When I read the Harry Potter series the third book, Prisoner of Azkaban, was my favorite. That was because it was where I thought J.K. Rowling hit her stride in the story and everything really got moving. After reading Career of Evil, I have the same feeling about the Cormoran Strike series. This book was exciting and really gave the characters truth depth.
The book starts when Robin, Strike’s partner and secretary, takes in a package with a severed leg inside. Almost at once Strike has three suspects that he believes would do something like this to him. Three men that he has had encounters with in the past, all of them disturbed and evil in their own ways. The story surrounds Strike and Robin hunting down these men and trying to figure out who would have done something so gruesome. The investigation gets disturbing at times, but the book, as a whole, really gave a greater depth to the characters.
After reading the summary, I thought this book was going to be a lot about Strike. The three suspects are all people he has encountered in his past. Each one has a vendetta against him for various reasons. I thought we were going to get an extensive look into Strike’s past. Instead, we got a better idea of who Robin is.
This book was really Robins’ book. We learn about Robin’s past, the past that created a fighting spirit inside of her. Robin hasn’t had an easy life. In college something happened that nearly destroyed her life. Robin found a way to fight her way back from that and overcome it. Because of it, she is now someone who doesn’t back down easily.
Becoming a detective has always been a dream of Robin’s. She ended up at Strike’s office because of a temp placement, but she was meant to be there. Until that point, Robin didn’t believe she would ever be able to have the life she wanted. Then she met Strike and we see that she grabbed a hold of her dream again and she is not going to let go easily.
We see that Robin has a moral compass that will not allow her to walk away from people in need. She makes a decision in this book that helps someone but ultimately hurts her. The result knocks her down a peg, but she doesn’t give up. Robin is strong and she will not walk away from a fight easily.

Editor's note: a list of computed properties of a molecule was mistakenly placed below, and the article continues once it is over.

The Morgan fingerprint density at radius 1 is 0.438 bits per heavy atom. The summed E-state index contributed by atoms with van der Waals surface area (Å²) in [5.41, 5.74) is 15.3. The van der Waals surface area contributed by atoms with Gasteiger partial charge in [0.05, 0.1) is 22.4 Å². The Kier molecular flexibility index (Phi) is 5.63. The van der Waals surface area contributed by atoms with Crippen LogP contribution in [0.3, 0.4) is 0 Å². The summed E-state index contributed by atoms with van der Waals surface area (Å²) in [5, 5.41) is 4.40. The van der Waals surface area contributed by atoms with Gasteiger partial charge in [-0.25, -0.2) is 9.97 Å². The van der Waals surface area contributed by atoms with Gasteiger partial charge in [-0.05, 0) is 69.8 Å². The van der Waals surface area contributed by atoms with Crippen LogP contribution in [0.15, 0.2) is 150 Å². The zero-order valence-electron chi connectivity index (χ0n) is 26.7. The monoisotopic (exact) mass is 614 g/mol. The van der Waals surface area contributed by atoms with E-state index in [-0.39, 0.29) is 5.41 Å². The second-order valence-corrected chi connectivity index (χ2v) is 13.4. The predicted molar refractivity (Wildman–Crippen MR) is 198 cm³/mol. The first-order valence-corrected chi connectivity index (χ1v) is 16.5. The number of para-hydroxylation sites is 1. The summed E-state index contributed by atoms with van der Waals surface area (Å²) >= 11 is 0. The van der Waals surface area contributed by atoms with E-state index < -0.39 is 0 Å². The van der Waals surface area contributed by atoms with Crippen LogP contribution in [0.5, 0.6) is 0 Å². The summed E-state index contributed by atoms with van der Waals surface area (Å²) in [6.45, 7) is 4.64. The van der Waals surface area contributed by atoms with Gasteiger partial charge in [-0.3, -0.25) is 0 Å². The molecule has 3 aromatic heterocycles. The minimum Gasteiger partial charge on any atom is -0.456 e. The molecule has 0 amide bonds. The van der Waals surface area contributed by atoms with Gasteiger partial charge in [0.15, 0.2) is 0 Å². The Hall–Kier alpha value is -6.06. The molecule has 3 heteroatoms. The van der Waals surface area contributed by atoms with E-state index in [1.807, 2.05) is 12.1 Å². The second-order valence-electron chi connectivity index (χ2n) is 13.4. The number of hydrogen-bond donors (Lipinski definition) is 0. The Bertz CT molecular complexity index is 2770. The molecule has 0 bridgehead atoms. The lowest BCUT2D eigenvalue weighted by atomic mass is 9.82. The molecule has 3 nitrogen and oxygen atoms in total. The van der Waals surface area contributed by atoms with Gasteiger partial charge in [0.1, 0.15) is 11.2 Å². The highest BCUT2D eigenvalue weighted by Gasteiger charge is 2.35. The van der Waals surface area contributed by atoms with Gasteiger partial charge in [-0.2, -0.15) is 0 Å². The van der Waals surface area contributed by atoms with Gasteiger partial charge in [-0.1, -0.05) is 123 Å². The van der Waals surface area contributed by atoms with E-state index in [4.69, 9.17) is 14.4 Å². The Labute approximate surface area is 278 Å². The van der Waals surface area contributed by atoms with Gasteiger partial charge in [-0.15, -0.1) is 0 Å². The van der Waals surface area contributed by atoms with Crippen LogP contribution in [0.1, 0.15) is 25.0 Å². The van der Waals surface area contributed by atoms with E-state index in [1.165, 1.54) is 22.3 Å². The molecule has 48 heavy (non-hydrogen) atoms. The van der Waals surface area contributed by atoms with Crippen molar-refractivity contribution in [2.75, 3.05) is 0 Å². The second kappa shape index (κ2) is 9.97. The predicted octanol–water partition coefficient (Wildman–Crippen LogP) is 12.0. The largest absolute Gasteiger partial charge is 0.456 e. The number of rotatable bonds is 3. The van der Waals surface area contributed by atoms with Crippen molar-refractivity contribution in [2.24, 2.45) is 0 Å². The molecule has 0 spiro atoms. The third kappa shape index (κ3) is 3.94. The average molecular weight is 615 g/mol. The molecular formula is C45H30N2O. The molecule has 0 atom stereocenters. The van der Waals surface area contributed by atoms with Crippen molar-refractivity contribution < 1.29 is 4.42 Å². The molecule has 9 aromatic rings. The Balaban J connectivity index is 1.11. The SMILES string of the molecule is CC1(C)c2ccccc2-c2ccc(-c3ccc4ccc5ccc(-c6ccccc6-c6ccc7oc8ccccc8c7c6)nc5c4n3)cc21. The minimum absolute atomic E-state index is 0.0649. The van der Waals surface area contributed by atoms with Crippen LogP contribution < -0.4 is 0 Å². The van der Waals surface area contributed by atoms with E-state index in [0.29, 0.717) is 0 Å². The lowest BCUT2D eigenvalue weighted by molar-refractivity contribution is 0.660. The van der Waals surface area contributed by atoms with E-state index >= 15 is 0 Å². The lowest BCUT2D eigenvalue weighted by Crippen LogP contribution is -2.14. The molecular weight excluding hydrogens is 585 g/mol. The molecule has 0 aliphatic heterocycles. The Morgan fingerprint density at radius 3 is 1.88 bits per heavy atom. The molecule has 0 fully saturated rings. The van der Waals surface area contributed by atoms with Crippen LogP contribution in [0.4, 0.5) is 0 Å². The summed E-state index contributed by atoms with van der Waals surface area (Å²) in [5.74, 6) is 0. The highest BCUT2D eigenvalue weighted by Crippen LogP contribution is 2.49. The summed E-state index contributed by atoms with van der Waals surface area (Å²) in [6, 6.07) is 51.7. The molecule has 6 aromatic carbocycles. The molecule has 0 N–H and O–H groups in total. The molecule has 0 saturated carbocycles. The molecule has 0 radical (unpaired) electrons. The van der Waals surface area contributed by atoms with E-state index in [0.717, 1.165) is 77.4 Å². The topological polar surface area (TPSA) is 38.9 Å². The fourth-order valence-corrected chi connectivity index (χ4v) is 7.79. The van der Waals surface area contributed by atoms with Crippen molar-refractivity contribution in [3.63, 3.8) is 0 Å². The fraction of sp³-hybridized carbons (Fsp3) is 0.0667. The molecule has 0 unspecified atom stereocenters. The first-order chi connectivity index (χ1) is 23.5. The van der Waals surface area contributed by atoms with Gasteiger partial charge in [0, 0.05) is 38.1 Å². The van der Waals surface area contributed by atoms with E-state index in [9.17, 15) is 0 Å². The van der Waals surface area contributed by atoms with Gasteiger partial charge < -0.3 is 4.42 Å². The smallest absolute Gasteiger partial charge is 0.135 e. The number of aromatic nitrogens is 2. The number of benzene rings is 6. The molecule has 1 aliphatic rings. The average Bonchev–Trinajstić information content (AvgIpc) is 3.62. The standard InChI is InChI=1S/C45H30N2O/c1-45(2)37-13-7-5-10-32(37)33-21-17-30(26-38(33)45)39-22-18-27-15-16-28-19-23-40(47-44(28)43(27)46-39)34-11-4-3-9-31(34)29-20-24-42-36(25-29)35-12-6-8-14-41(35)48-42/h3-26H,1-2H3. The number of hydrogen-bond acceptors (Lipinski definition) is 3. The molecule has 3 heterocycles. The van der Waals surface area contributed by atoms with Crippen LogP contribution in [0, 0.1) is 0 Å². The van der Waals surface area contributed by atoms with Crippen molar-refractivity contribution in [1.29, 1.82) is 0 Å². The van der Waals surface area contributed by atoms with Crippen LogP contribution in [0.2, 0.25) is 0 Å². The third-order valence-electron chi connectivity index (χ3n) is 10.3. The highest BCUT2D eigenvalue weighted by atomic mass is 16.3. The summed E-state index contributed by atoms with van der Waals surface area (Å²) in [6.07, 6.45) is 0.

Robin is someone whose life has kicked her around. She has been hurt in ways many can’t recover from. While she has been knocked down she has found a way to get back to her feet and stand strong. The world tried to take away her hopes and dreams, but she has fought and gotten them back. She has fought hard to overcome her past and we see throughout this novel the lengths she will go to not go back to that time and place.
The insight into Robin’s character was juxtaposed with a deep look into the mind of the man who committed the crime. We haven’t had this before from these novels. We got short chapters where the killer rambled on, sometimes getting quite disturbing. But it gave me a better idea of what was going on.
The insight was important to this book. It helped to center what was going on and why. It gave us an idea of what the killer was doing and why. It was easier to understand Strike’s and Robin’s decisions when we got to see what the killer wanted to do. I liked this aspect because it gave us a different viewpoint in order to compare Robins’ and Strike’s actions and decisions against.
This was a much more harsh book than the previous two. There were some moments that were difficult to read or imagine. But Rowling tied the investigation well into the lives of Strike and Robin. We got a deeper appreciation and sympathy for the two main characters.This story grew their relationship with each other and the surrounding characters. I am eager to see where this series is going to go next.
I was excited when I found out that Robert Galbraith was writing another Cormoran Strike novel. I had thought that Cuckoo’s Calling was a single book, not part of a series. It very easily could stand alone, but it also works very well for the start of a series about this man and his mission to make a name for himself. I really enjoy these novels, even though the detective genre is not normally my go-to place for a new book.
As I read this story I tried to determine what it is about detective stories that I can’t get into. I love puzzles/riddles and mysteries but for me there has to be more to the story then just who is the killer and why. I love shows like Bones because I love the characters while the mystery aspect takes a back seat for me. And I think that is why I love these books so much. The mystery aspect is important but it is not central to the story, the story is about Cormoran and Robin finding themselves.